The opinion of the court was delivered by: Reagan, District Judge
This matter is before the Court on Plaintiff's motion (Doc. 13) seeking to vacate this Court's Memorandum and Order date December 10, 2008, (Doc. 12), which denied his motion for an extension of time and his motion to file an amended complaint. Plaintiff seeks this relief pursuant to Rules 59(e) and 60(b) of the Federal Rules of Civil Procedure.
This Court determined that Plaintiff's complaint did not survive threshold review pursuant to 28 U.S.C. § 1915A. See (Doc. 8). Judgment was entered in favor of Defendants and against Plaintiff (Doc. 9). Counts 5 and 7 of the complaint, in which Plaintiff sought restoration of good time credits, were dismissed without prejudice because Plaintiff's only federal remedy was a writ of habeas corpus, not a § 1983 action.*fn1 Id.
After judgment was entered, Plaintiff filed a motion for extension of time to file a "motion for reconsideration" (Doc. 10). Plaintiff also filed an amended complaint (Doc. 11) which, because judgment had already been entered against Plaintiff, this Court construed as a motion to file an amended complaint.
On December 10, 2008, the Court denied Plaintiff's motion for an extension of time (Doc. 12) noting that it did not have the authority to extend the time limits for filing a motion pursuant to Rule 59(e) or Rule 60(b). See Fed. R. Civ. P. 6(b)(2). The Court denied Plaintiff's motion to file an amended complaint because Plaintiff had not even moved to vacate the judgment dismissing this action. See Sparrow v. Heller, 116 F.3d 204, 205 (7th Cir. 1997). The instant motion (Doc. 13) challenges the Court's December 10, 2008, Memorandum and Order (Doc. 12) denying his motion for an extension of time and his motion to file an amended complaint.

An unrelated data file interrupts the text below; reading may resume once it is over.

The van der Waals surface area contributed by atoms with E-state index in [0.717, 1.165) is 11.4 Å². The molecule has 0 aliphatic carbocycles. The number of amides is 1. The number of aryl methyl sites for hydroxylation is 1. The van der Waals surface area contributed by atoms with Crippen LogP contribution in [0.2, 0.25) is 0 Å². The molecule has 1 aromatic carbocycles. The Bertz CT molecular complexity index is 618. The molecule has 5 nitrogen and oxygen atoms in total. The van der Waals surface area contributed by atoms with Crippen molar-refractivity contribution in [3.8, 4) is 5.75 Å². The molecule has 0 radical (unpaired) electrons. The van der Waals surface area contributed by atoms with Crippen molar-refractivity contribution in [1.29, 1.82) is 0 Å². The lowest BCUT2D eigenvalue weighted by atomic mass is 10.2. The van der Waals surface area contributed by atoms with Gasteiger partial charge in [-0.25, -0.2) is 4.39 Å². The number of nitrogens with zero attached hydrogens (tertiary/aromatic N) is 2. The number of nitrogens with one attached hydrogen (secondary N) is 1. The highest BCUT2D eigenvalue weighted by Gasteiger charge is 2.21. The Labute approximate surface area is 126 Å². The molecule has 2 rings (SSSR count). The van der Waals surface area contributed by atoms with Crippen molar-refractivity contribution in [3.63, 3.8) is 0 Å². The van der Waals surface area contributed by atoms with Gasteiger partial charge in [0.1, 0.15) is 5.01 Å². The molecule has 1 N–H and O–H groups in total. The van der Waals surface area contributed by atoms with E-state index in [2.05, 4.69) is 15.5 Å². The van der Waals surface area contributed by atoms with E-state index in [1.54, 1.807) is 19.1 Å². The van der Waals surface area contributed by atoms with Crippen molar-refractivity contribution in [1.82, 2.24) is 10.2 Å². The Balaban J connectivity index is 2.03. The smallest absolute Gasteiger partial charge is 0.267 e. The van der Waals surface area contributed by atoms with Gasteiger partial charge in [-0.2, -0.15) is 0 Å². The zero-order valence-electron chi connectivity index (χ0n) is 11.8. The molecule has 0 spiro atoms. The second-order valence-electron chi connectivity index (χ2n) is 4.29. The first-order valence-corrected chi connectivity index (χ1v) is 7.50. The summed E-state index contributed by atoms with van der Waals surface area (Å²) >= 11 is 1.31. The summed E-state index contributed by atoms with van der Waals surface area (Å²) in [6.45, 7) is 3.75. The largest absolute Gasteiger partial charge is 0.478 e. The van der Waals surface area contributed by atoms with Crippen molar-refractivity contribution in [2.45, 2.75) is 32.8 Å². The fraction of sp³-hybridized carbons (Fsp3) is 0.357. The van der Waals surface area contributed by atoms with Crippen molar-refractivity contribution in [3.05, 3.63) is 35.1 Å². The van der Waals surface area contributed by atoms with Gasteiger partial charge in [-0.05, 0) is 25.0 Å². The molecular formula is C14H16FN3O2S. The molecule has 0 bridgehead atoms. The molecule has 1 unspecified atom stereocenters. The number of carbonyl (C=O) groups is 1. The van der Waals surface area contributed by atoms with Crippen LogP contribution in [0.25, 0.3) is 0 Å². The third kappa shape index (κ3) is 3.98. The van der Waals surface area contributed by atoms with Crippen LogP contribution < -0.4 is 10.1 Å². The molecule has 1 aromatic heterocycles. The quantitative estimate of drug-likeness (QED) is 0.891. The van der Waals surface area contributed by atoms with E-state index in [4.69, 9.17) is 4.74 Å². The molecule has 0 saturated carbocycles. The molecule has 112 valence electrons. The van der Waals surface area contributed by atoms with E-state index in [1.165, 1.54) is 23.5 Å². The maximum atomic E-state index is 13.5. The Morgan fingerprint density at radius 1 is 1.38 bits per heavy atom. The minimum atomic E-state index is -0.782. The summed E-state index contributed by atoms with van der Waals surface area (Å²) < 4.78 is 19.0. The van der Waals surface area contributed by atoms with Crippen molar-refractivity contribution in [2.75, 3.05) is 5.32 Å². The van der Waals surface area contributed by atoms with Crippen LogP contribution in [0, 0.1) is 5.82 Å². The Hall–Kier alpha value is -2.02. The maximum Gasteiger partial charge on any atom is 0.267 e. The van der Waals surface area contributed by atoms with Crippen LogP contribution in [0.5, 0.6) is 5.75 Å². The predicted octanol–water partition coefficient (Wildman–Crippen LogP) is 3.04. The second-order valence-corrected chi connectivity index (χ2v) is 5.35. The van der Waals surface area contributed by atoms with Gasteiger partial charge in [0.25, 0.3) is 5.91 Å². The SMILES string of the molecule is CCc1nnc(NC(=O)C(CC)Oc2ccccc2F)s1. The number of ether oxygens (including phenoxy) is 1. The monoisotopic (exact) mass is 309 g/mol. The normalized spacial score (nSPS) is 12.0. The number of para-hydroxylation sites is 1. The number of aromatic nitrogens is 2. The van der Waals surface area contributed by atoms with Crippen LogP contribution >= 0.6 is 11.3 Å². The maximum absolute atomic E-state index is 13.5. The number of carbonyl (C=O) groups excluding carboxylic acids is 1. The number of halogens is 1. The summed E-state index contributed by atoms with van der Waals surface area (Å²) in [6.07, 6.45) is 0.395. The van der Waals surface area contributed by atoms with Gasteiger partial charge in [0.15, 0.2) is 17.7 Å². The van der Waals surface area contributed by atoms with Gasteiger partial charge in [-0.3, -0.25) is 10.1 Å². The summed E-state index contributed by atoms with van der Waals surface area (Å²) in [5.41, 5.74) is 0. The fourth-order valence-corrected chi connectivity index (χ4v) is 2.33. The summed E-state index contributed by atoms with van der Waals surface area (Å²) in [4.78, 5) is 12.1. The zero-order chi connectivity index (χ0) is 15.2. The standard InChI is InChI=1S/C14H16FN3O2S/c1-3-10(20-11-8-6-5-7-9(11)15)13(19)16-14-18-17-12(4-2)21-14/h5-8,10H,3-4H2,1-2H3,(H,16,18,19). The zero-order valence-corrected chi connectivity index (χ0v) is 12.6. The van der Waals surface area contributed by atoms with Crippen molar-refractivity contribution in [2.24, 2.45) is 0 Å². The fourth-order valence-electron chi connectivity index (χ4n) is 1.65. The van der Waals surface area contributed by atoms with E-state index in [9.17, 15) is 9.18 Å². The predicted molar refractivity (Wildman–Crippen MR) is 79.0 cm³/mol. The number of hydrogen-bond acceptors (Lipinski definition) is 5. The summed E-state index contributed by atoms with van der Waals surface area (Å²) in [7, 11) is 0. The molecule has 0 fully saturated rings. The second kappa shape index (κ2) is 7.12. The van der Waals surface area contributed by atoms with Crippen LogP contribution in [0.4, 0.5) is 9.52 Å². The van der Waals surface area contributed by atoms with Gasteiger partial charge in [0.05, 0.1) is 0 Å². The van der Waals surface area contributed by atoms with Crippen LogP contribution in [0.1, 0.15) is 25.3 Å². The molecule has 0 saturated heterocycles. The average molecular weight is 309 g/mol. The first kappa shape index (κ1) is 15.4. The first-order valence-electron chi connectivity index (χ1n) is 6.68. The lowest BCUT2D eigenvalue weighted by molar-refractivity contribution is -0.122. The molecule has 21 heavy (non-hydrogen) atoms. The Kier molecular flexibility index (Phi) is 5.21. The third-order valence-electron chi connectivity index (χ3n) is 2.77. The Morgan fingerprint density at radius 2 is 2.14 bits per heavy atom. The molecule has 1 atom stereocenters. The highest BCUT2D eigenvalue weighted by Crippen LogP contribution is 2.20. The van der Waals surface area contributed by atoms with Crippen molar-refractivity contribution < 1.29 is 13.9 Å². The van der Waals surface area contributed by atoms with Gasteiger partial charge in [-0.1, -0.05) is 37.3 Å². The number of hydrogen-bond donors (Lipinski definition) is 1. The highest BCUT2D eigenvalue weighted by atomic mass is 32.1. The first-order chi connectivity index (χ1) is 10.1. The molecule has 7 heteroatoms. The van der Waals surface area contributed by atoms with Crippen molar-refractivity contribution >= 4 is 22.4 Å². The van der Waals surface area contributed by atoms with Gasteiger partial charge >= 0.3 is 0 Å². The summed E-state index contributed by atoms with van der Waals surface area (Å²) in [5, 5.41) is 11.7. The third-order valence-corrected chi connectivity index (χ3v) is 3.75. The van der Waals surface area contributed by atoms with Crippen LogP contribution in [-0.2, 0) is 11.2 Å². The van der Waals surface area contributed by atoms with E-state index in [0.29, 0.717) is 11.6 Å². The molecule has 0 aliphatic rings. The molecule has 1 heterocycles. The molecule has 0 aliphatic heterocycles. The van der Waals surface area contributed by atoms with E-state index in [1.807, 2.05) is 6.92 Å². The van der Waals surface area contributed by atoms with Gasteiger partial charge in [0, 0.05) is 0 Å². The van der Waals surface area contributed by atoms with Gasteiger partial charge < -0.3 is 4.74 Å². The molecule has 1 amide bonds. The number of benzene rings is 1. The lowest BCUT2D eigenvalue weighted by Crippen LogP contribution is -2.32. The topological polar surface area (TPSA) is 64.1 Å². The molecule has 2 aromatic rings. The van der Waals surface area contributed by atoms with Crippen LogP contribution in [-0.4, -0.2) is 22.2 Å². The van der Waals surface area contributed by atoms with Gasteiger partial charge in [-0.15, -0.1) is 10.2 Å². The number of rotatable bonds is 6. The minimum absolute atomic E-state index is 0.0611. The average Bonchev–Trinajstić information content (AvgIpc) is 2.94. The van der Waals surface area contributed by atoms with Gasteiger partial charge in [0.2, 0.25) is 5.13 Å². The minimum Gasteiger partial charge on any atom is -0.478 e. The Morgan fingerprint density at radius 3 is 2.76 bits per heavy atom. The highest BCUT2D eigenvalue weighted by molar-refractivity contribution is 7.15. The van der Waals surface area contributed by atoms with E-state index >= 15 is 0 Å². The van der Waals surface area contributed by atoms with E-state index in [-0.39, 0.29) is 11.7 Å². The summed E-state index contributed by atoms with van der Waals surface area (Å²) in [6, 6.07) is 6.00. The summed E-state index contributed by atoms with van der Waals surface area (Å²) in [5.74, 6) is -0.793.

Plaintiff purports to bring this motion pursuant to both Rule 59(e) and Rule 60(b). The Seventh Circuit has held, however, that a motion challenging the merits of a district court order will automatically be considered as having been filed pursuant to Rule 59(e) or Rule 60(b) of the Federal Rules of Civil Procedure. See, e.g., Mares v. Busby, 34 F.3d 533, 535 (7th Cir. 1994); United States v. Deutsch, 981 F.2d 299, 300 (7th Cir. 1992). When, as here, the motion is filed within 10 days of the entry of an order, whether the motion is analyzed under Rule 59(e) or Rule 60(b) depends upon the substance of the motion, not on the timing or label affixed to it. Borrero v. City of Chicago, 456 F.3d 698, 701-02 (7th Cir. 2006). When the substance and the label of the post-judgment motion are not in accord, district courts are directed to evaluate it "based on the reasons expressed by the movant." Obriecht v. Raemisch, 517 F.3d 489, 493 (7th Cir. 2008) (quoting Jennings v. Rivers, 394 F.3d 850, 855 (10th Cir. 2005)).
A motion to alter or amend judgment filed pursuant to Rule 59(e) may only be granted if a movant shows there was mistake of law or fact or presents newly discovered evidence that could not have been discovered previously. Matter of Prince, 85 F.3d 314 (7th Cir. 1996), reh'g and suggestion for reh'g en banc denied, cert. denied 117 S.Ct. 608; Deutsch v. Burlington Northern R. Co., 983 F.2d 741 (7th Cir. 1993).
Rule 60(b) provides for relief from judgment for "mistake, inadvertence, surprise, or excusable neglect." FED.R.CIV.P. 60(b)(1). However, the reasons offered by a movant for setting aside a judgment under Rule 60(b) must be something that could not have been employed to obtain a reversal by direct appeal. See, e.g., Bell v. Eastman Kodak Co., 214 F.3d 798, 801 (7th Cir. 2000); Parke-Chapley Constr. Co. v. Cherrington, 865 F.2d 907, 915 (7th Cir. 1989) ("an appeal or motion for new trial, rather than a FRCP 60(b) motion, is the proper avenue to redress mistakes of law committed by the trial judge, as distinguished from clerical mistakes caused by inadvertence"); Swam v. United States, 327 F.2d 431, 433 (7th Cir.), cert. denied, 379 U.S. 852 (1964) (a belief that the Court was mistaken as a matter of law in dismissing the original petition does "not constitute the kind of mistake or inadvertence that comes within the ambit of rule 60(b).").
Upon review of the record, the Court remains persuaded that its rulings (Doc. 12) denying Plaintiff's motion for an extension of time (Doc. 10) and his motion to amend his complaint (Doc. 11) were correct. Therefore, the instant motion (Doc. 13) is DENIED.
MICHAEL J. REAGAN United States ...